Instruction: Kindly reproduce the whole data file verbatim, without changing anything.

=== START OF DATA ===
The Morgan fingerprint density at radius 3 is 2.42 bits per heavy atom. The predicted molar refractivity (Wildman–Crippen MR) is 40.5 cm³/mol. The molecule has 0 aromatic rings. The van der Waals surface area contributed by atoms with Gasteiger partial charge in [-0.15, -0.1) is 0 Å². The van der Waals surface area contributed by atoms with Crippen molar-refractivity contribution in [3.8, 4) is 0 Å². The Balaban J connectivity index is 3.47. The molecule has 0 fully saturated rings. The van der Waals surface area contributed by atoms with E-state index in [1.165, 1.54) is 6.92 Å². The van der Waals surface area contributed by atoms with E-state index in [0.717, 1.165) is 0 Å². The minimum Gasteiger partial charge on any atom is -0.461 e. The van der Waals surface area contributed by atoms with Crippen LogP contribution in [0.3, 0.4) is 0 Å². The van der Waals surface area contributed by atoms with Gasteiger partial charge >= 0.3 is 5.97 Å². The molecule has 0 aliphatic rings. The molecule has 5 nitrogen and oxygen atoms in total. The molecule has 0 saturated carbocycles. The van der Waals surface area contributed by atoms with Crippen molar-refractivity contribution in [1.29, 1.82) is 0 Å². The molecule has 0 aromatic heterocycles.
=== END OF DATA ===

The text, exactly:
The Morgan fingerprint density at radius 3 is 2.42 bits per heavy atom. The predicted molar refractivity (Wildman–Crippen MR) is 40.5 cm³/mol. The molecule has 0 aromatic rings. The van der Waals surface area contributed by atoms with Gasteiger partial charge in [-0.15, -0.1) is 0 Å². The van der Waals surface area contributed by atoms with Crippen molar-refractivity contribution in [3.8, 4) is 0 Å². The Balaban J connectivity index is 3.47. The molecule has 0 fully saturated rings. The van der Waals surface area contributed by atoms with E-state index in [1.165, 1.54) is 6.92 Å². The van der Waals surface area contributed by atoms with E-state index in [0.717, 1.165) is 0 Å². The minimum Gasteiger partial charge on any atom is -0.461 e. The van der Waals surface area contributed by atoms with Crippen LogP contribution in [0.3, 0.4) is 0 Å². The van der Waals surface area contributed by atoms with Gasteiger partial charge >= 0.3 is 5.97 Å². The molecule has 0 aliphatic rings. The molecule has 5 nitrogen and oxygen atoms in total. The molecule has 0 saturated carbocycles. The van der Waals surface area contributed by atoms with Crippen molar-refractivity contribution in [1.29, 1.82) is 0 Å². The molecule has 0 aromatic heterocycles.